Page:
|Several applications today need to digitally capture every frame of a video stream or a camera. These range from psychological studies to surveillance to video processing. Some applications also need to capture the fames from multiple video streams synchronously and to correlate them with one another. A video stream of color data, though, represents a sustained bandwidth of about 26 Mbytes per second from the digitizing hardware to a secondary storage device without compression. This rate is well beyond the capabilities of most affordable systems today.
We present a system that can synchronously capture every frame--or any user-specified subset of them--from multiple cameras and store them ion a regular secondary storage device. The outputs of the cameras are recorded an tape using conventional VCRs. The Vertical Interval Time Code (VITC) is inserted onto each stream before recording. Each tape is played back, repeatedly under computer control of necessary, off-line on an editing VCR to grab the frames using a commercial digitizer. The VITC data is used to directly identify the frames while the tape is played back. We believe this is the first system in the world that can capture every frame from multiple video streams synchronously, fully scalable in the number of streams and the duration of capture. Finally, the system is inexpensive, costing $500 per channel. We present the system, its components, and the process of verifying the capturing process. We then discuss a few computer vision research projects made feasible by such a system.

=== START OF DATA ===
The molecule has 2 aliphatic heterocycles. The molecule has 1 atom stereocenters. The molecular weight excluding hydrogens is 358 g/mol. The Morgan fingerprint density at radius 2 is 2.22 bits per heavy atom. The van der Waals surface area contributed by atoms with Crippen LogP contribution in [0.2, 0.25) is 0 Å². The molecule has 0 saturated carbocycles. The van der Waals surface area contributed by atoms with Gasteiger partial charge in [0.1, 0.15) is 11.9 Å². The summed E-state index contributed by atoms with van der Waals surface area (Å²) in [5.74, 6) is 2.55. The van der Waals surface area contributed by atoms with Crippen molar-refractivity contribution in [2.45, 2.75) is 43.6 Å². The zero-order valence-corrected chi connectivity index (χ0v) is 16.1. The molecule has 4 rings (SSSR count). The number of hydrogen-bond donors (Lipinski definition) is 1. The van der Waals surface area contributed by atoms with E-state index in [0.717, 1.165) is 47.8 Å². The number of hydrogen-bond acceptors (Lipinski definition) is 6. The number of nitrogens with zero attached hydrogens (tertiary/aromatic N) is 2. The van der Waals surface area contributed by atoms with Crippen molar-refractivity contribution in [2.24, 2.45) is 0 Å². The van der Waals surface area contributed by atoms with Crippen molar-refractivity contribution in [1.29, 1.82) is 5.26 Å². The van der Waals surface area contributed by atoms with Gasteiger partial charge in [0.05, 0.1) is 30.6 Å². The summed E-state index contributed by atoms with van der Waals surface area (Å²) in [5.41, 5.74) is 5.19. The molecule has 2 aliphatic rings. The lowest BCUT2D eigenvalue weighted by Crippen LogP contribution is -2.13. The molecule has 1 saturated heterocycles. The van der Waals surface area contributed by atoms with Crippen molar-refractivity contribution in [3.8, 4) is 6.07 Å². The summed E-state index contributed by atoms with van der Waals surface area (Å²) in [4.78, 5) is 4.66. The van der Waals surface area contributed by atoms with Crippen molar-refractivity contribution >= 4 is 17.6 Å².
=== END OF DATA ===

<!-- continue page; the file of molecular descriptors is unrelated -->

Grant ID: DACA76-89-C-0014, DAAE07-90-C-R059
Associated Center(s) / Consortia: Vision and Autonomous Systems Center
Associated Lab(s) / Group(s): Virtualized RealityTM
Number of pages: 10
|P. J. Narayanan, Peter Rander, and Takeo Kanade, "Synchronous capture of Image Sequences from Multiple Cameras," tech. report CMU-RI-TR-95-25, Robotics Institute, Carnegie Mellon University, December, 1995|
author = "P. J. Narayanan and Peter Rander and Takeo Kanade",
title = "Synchronous capture of Image Sequences from Multiple Cameras",
booktitle = "",
institution = "Robotics Institute",
month = "December",
year = "1995",
address= "Pittsburgh, PA",
|The Robotics Institute is part of the School of Computer Science, Carnegie Mellon University.|
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